The Bacchae, line 341: Kadmos suggests to Teiresias that he should put on his head a garland of ivy to honour the god. In line 363 Teiresias has a wand with ivy on it. Pentheus interrupts and says: "Hands off! Don't wipe off your folly onto me." Avoidance of infection and pollution by touch and association was important in Greek life. The bringer of plague was Apollo. This deep-rooted fear may have been encouraged by the sensation and effect of electric shock, and even the movements of Greek dancing may have been influenced by it. The word skirtao, dance, is to make movements and skip like a goat. See above, Diodorus Siculus, on goats and herds at Delphi.
Line 494: Pentheus threatens to cut off the stranger's hair. The stranger replies: "My hair is sacred; I cherish it for the god." The word for a lock of hair, phobe, is very close to the word phobos, fear. In the Iliad, XXIII: 141, Achilles offers a lock of hair to the dead Patroclus. In Vergil, Aeneid VII: 391, in a description of Bacchic rout, we see the phrase "sacrum tibi pascere crinem", to let grow the hair sacred to you.
The Bacchae, 596. The chorus exclaim: "Do you not see the fire around the holy tomb of Semele?"
Line 626: The stranger tells the chorus how he escaped from prison in Pentheus's palace. The god caused an earthquake, and Pentheus, out of his mind, saw fire from Semele's tomb attacking his house. Water is of no use against this kind of fire. Pentheus attacks a phantom which Bromios (Dionysus) creates out of shining aither. The word used here for shining is 'phaennos', reminiscent of the old name for Kronos or Saturn, Phaeinos. (Compare the madness of Ajax in the play of that name by Sophocles. He slaughters sheep, thinking that they are his enemies).
Line 665: The Maenads go barefoot, 'leukon kolon'. In the Dionysiaca of Nonnos a Bassarid (follower of Dionysus) was apedilos, barefoot. One can compare the Selli, the flamen Dialis, and the augur, mentioned above. We might also quote The Bacchae, lines 137 ff.: "He is pleasant in the mountains when he falls to the ground." This recalls the giant Antaeus, who derived his strength from the ground, and was defeated when Herakles lifted him up.
Line 704: A messenger reports the revels of the Bacchants. One of them obtains water from rock by striking with a thyrsus, another strikes the plain and gets wine. Compare the words spoken to Moses, Old Testament Exodus XVII: 6: "Behold. I will stand before thee there upon the rock in Horeb; and thou shalt smite the rock, and there shall come water out of it, that the people may drink. And Moses did so in the sight of the elders of Israel."
Line 757: Their hair is on fire but does not burn away. Line 918: The stranger talks to Pentheus until Pentheus has hallucinations. He sees two suns and two cities of Thebes, and horns on the stranger's head. Nonnus, Dionysiaca 46, has: "He saw two Phaethons and two Thebes." Vergil, Aeneid IV: 469, has: "Eumenidum veluti demens videt agmina Pentheus, et solem geminum et duplices se ostendere Thebas". Pentheus sees troops of Furies in his madness, a twin sun and two Thebes.
Line 943: The thyrsus is held in the right hand, and raised in time with the right foot (a somewhat equivocal instruction). Line 977: The hunting dogs of the goddess Lyssa are mentioned. Is there a link with Artemis, the huntress and sister of Apollo? 'Lyssa', rage, is used of martial fury, Iliad IX: 239. Later it is used of raving caused by gods.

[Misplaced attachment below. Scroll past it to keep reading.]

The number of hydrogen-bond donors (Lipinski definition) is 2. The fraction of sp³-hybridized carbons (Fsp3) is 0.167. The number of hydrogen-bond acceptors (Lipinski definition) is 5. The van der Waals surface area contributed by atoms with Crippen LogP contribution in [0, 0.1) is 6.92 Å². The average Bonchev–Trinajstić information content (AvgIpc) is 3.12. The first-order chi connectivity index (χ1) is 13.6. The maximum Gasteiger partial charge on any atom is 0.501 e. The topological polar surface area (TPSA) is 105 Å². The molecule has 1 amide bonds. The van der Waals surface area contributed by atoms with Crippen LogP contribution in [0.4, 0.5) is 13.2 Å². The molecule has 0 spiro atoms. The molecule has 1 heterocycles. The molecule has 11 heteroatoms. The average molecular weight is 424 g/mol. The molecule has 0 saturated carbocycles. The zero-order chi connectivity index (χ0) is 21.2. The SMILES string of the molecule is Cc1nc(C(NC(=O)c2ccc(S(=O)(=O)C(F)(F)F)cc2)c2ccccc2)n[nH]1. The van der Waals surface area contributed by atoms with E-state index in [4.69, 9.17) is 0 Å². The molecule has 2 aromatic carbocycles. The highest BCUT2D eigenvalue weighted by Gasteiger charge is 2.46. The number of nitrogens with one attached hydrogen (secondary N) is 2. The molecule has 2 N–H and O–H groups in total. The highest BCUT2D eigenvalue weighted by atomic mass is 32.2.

In The Bacchae, line 851, "elaphra lyssa" means lightheaded madness.
Line 1082: Pentheus has been set up on a high fir tree, to see all the revels. The voice of Dionysus is heard from the aither, ordering his punishment. As he spoke, "he set up a column of holy fire to earth and to heaven, and the heaven was silent, and so were birds and beasts..."
Line 1103: The Bacchants attack, as though with lightning, the branches of oak trees, and scatter the roots (of the tree in which Pentheus is sitting) with levers not made of iron. The word 'synkeraunousai', striking with lightning, is noteworthy.
Line 1159: At the end of the messenger's speech announcing the fate of Pentheus, the chorus make a few comments, including the phrase "a bull leads to disaster." Already in lines 920 and 921 we have heard of the bull-like appearance of Dionysus. In this play, Dionysus signifies a bull, Kadmos (the founder of Thebes) a serpent.
In The Bacchae, the disturbing forces seem to be electrical, rather than alcoholic as one would be inclined to expect, given the connection between Dionysus and wine. Pentheus may see double, but he is not drunk and incapable, nor is anyone else for that matter. Wine would help when electricity failed. The thyrsus could be fitted with a sharp metal point to simulate electrical shock.
The tomb of Dionysus was close to Apollo's tripod in the sanctuary at Delphi, and his successor Apollo is described as Dionysodotes, a dispenser of Dionysus. When we think of the ancestry of Dionysus, the name Zagreus, and the links with thunder, lightning and earthquake, it seems that Dionysus is almost a double of Zeus. Zeus is a sky god, lord of the clouds and the thunderbolt. The Romans worshipped Jupiter Diespiter, god of the open sky. The Greeks also had Zeus Katachthonios, Subterranean Zeus. The Roman counterpart was Jupiter Veiovis, or Vedijovis, Subterranean Jupiter. The title suggests seeing and knowledge.